- Technical - Focuses on both the technical and infrastructure requirements and support required
He also recommends this site, which looks like a good overview of resources which will help assess these factors. [Tags: Online Learning, Ontologies] [Comment]

Corey Murray: Schools Offered New Video Royalty Deal, ESchool News October 24, 2005
According to this story: "Acacia Research Corp., the California-based company that claims it owns a patent covering all streaming video and audio technology, says it has reached an agreement with university attorneys that opens the door for schools to begin paying royalties..." Personally, I think think this is ridiculous, and the idea that this company (that nobody has ever heard of) has 'invented' streaming media is laughable. (Note: this site will throw a registration wall after page one - which is also ridiculous, but in a different way.) [Tags: Copyright and Patent Issues, Schools] [Comment]

Sande Chen and David Michael: Proof of Learning: Assessment in Serious Games, Gamasutra October 24, 2005
I don't really like the author's distinction between 'serious' games where "serious games have education as a primary goal while video games focus on entertainment." That said, this is nonetheless an article worth reading on the task of evaluating educational achievement within games. Methodologies (which will be familiar to game players) include passage through tutorial sessions, game scoring, levels, completion evaluation and more. And all of that said, I wonder how much truth there is in this: "[Serious games] will not grow as an industry unless the learning experience is definable, quantifiable and measurable," Corti says. "Assessment is the future of serious games." Via ADL. [Tags: Online Learning, Experience, Games and Gaming] [Comment]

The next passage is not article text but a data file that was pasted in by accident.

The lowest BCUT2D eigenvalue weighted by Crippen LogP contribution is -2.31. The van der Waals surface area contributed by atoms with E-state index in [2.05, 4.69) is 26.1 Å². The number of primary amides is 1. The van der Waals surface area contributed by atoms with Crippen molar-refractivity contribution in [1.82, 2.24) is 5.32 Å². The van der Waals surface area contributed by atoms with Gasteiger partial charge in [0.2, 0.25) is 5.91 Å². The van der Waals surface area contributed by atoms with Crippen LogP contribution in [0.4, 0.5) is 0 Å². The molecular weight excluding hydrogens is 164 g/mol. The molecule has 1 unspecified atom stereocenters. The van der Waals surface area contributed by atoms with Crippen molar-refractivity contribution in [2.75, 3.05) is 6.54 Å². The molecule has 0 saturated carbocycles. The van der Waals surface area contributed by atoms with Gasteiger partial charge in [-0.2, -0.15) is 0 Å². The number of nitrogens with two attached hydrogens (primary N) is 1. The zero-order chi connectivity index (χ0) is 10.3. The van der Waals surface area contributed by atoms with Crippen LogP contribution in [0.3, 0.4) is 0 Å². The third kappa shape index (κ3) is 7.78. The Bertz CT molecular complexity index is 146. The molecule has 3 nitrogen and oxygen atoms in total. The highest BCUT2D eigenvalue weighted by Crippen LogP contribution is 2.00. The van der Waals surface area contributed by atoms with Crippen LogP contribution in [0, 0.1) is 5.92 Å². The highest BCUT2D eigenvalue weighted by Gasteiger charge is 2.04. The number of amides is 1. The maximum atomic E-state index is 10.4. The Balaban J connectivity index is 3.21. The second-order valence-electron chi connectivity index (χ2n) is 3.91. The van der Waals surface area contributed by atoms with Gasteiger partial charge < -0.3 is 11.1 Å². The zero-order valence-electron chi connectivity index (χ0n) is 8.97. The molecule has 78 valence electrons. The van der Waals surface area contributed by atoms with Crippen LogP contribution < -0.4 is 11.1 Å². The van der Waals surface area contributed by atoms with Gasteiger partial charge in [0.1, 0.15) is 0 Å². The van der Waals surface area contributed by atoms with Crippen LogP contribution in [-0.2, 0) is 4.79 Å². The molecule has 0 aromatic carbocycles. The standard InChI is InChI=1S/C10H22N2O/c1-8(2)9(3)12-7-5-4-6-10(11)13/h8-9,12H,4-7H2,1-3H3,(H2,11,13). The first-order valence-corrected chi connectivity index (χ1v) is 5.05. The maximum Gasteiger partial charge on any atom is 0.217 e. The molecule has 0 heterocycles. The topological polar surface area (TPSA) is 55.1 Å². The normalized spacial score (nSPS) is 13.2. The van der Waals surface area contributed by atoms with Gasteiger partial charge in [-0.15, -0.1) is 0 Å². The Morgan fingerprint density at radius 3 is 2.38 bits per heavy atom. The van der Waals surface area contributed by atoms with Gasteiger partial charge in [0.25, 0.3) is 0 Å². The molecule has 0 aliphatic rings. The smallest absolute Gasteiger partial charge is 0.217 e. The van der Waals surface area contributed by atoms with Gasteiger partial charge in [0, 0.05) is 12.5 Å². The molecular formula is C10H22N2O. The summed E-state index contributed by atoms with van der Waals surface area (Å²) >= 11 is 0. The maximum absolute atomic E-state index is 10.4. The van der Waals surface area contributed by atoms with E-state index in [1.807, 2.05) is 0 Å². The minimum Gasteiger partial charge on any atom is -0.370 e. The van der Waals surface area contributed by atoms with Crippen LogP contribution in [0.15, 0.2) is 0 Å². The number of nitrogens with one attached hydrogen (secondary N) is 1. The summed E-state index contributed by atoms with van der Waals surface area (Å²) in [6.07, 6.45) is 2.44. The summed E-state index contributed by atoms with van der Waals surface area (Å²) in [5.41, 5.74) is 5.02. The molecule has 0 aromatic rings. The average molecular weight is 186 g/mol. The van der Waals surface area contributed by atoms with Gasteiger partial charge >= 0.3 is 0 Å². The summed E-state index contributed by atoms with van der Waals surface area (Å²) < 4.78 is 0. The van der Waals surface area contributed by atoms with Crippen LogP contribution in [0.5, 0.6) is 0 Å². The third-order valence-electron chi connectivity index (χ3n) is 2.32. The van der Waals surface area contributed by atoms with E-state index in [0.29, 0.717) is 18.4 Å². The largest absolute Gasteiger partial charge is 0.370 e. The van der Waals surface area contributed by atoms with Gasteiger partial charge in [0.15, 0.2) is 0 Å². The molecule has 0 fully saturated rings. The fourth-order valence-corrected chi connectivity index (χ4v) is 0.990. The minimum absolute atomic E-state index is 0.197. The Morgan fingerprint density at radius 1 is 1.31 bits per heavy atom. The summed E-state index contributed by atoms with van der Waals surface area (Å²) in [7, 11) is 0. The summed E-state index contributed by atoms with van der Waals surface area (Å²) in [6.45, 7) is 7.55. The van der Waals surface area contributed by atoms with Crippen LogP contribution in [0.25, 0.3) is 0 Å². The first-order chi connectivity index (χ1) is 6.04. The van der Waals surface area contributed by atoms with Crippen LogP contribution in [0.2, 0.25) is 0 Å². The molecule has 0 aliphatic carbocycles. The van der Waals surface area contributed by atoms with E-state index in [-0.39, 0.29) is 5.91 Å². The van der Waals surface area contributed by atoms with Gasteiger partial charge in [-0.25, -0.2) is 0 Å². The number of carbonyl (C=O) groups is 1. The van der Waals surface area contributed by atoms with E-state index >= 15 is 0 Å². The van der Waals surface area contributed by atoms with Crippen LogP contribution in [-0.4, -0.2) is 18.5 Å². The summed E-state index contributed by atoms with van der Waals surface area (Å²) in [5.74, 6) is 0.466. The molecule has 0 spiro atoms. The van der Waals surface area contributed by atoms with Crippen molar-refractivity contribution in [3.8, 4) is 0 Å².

Press Release: Sakai and LAMS Integration Released, LAMS Foundation October 24, 2005
We knew this was coming, and now the announcement is here: LAMS and Sakai are now integrated (LAMS is a learning design tool, and Sakai is a learning management system). [Tags: None] [Comment]

Phil Jones: Alternatives to the Semantic Web?, Platform Wars October 24, 2005
What is the alternative to the semantic web? How about this: "I'll suggest the alternative to the SemWeb is the SynWeb, a web which doesn't need 'key identifiers'. A world with lots of online data, marked up with syntactic cues which make it easy to parse (eg. good old fashioned XML, or Markdown or YAML); more powerful tools and libraries for parsing and querying data with these formats; plus lots of programs which scoop up the data and combine them in interesting ways." I think there's merit to this. [Tags: XML, Metadata, Semantic Web] [Comment]

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Browse through the thousands of links in my knowledge base sorted according to topic category, author and publication.

Browse through the thousands of links in my knowledge base sorted according to topic category, author and publication.

Stephen Downes